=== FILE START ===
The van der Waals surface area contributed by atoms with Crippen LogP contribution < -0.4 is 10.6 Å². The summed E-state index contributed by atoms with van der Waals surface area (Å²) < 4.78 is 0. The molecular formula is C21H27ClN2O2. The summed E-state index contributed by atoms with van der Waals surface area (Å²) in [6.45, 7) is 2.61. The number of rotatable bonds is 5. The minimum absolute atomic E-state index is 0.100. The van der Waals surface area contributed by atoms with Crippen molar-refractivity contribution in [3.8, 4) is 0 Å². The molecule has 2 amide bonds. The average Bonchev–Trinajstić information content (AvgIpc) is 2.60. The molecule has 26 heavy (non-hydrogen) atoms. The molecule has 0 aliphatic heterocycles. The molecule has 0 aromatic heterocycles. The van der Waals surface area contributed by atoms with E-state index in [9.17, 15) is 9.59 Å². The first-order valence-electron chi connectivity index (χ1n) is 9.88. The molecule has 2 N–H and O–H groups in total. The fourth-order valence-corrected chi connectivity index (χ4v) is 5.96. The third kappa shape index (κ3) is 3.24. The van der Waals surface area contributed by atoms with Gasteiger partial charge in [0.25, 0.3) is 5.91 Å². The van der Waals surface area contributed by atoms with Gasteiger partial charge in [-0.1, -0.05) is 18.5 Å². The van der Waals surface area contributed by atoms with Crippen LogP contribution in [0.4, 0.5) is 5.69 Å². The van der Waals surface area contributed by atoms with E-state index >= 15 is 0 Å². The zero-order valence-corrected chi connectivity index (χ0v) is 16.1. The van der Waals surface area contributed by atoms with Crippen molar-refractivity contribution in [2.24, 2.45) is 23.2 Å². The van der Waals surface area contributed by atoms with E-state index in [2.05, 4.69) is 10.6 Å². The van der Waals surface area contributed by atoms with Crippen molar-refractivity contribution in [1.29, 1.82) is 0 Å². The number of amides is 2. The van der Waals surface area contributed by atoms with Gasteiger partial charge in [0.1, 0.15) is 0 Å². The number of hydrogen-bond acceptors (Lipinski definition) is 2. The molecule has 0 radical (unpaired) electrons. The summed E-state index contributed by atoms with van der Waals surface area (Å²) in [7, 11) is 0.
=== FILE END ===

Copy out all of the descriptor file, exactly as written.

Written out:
The van der Waals surface area contributed by atoms with Crippen LogP contribution < -0.4 is 10.6 Å². The summed E-state index contributed by atoms with van der Waals surface area (Å²) < 4.78 is 0. The molecular formula is C21H27ClN2O2. The summed E-state index contributed by atoms with van der Waals surface area (Å²) in [6.45, 7) is 2.61. The number of rotatable bonds is 5. The minimum absolute atomic E-state index is 0.100. The van der Waals surface area contributed by atoms with Crippen molar-refractivity contribution in [3.8, 4) is 0 Å². The molecule has 2 amide bonds. The average Bonchev–Trinajstić information content (AvgIpc) is 2.60. The molecule has 26 heavy (non-hydrogen) atoms. The molecule has 0 aliphatic heterocycles. The molecule has 0 aromatic heterocycles. The van der Waals surface area contributed by atoms with E-state index in [9.17, 15) is 9.59 Å². The first-order valence-electron chi connectivity index (χ1n) is 9.88. The molecule has 2 N–H and O–H groups in total. The fourth-order valence-corrected chi connectivity index (χ4v) is 5.96. The third kappa shape index (κ3) is 3.24. The van der Waals surface area contributed by atoms with Gasteiger partial charge in [0.25, 0.3) is 5.91 Å². The van der Waals surface area contributed by atoms with Gasteiger partial charge in [-0.1, -0.05) is 18.5 Å². The van der Waals surface area contributed by atoms with Crippen LogP contribution in [0.4, 0.5) is 5.69 Å². The van der Waals surface area contributed by atoms with E-state index >= 15 is 0 Å². The zero-order valence-corrected chi connectivity index (χ0v) is 16.1. The van der Waals surface area contributed by atoms with Crippen molar-refractivity contribution in [2.24, 2.45) is 23.2 Å². The van der Waals surface area contributed by atoms with E-state index in [2.05, 4.69) is 10.6 Å². The van der Waals surface area contributed by atoms with Crippen molar-refractivity contribution in [1.29, 1.82) is 0 Å². The number of amides is 2. The van der Waals surface area contributed by atoms with Gasteiger partial charge in [0.1, 0.15) is 0 Å². The number of hydrogen-bond acceptors (Lipinski definition) is 2. The molecule has 0 radical (unpaired) electrons. The summed E-state index contributed by atoms with van der Waals surface area (Å²) in [7, 11) is 0.